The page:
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Josephine (Josie) Sarah (Sadie) Marcus (born about 1861 - died December 19, 1944 - aged 82 or 83) was a professional dancer and actress who became best known as the wife of famed Old West lawman and gambler Wyatt Earp. According to United States Census records, Josie was born in the state of New York about 1861, although the exact date and city of her birth are not known.

Early life

The middle child of three, Josie and her family moved to San Francisco when she was young. Her baker-father, Henry, and her mother, Sophia, were both Jewish immigrants from Prussia; it is not known when they arrived in the United States. The Marcus household also included siblings Nathan (born about 1857) and Henrietta (born about 1863). Marcus wanted to become an actress and at the age of eighteen, Josie and friend Dora Hirsh ran away to join a theatrical company, where the two girls were hired as dancers.[citation needed]

As members of Paulina Markham's traveling theater company, Marcus and Hirsh travelled all over the wild west, including Arizona Territory. Records show that the Markham troupe reached Tombstone in December of 1879, after which they headed north to Prescott.

Johnny Behan and Tombstone, Arizona

While on their way to Prescott, Josie met Johnny Behan, then a Yavapai County sheriff's deputy. At the time of the troupe's trek to Prescott, Behan was travelling the same route, following the trails of three fugitive robbers. Marcus caused quite a stir in Behan's heart, and he left the pursuit in order to spend time getting to know the woman with whom he had fallen in love.[citation needed] Soon after arriving in Prescott, however, Marcus became homesick and returned to San Francisco.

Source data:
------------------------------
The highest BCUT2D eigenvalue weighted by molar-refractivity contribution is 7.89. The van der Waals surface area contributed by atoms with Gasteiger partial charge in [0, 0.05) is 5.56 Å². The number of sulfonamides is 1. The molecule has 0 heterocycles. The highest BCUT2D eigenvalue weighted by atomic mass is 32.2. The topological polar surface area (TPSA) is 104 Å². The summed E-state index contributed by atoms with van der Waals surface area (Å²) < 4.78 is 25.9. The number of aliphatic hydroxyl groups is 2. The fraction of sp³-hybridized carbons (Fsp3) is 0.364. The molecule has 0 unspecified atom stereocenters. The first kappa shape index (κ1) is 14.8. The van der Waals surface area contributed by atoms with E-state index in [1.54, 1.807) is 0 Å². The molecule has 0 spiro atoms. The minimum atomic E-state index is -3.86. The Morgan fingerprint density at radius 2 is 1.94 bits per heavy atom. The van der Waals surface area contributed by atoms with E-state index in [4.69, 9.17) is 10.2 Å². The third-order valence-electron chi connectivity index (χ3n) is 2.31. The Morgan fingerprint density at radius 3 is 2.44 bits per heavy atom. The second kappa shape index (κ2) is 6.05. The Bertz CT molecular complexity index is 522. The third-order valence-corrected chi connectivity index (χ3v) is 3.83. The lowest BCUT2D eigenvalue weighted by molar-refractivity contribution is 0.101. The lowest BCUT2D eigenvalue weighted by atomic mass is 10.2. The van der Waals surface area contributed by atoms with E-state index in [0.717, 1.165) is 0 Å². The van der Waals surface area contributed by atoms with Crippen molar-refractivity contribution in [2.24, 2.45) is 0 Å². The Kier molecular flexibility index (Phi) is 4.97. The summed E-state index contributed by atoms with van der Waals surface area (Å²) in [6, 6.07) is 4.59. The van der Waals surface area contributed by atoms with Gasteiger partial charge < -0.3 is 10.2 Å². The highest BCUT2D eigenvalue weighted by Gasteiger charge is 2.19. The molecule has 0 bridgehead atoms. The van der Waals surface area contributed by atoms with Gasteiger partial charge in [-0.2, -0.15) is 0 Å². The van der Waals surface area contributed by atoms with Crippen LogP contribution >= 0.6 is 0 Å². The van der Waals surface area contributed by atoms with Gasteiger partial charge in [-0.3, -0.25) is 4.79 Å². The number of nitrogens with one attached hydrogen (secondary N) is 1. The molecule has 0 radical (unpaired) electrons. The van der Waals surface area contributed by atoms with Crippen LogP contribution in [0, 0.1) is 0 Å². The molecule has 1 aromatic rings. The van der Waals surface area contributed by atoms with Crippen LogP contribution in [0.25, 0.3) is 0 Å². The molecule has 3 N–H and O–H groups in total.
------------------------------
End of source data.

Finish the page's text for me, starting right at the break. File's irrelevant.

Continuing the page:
Johnny Behan followed her, in order to ask her to marry him. Marcus declined, and he returned to Arizona Territory. Marcus, however, soon changed her mind and returned to Tombstone, where she lived with a lawyer for some time, while working as a housekeeper for Behan and his ten year old son, Albert. This version of her return has been disputed, as some believe that she was really living with Behan all along after her return to Tombstone, while other versions indicate she was working as a prostitute with the lawyer acting as her pimp.

In the midst of their romantic relationship, Behan continued to see other women, a fact known by most, including Marcus. She wrote a letter to her father, who sent her $300 for a return to San Francisco. Rather than leaving Tombstone, Marcus was instead convinced by Behan to use the money to build a house for them. In addition to using her father's money, Josie pawned a diamond ring in order to complete the construction.

Relationship with Wyatt Earp

In 1881, Behan became involved in a serious romantic relationship with another woman and Marcus then left him for good, becoming enamored instead with Wyatt Earp. Behan suffered public embarrassment because of this; in Tombstone, everyone thought that Marcus and Behan were legally married. Her breakup with Behan and her arrival into Wyatt's life were publicized by the Tombstone Epitaph, a leading local newspaper. To add to the scandal, Earp was in a common-law marriage with Mattie Blaylock since sometime in 1873. It is reported that the two women had at least two verbal altercations over the affair between Josie and Wyatt Earp.[citation needed].

Gunfight at the OK Corral

The embarrassment suffered by Behan was one of many factors that may have contributed to the gunfight at the O.K. Corral. Numerous other events between Wyatt Earp and Ike Clanton, and others of the Clanton gang, actually sparked the gunfight; the feud between Behan and Earp was little more than a side show. On October 26, 1881, Josephine Marcus was at her home when she heard the sound of gunfire. Taking a wagon in the direction of the shots, Marcus, to her relief, saw Wyatt standing and uninjured.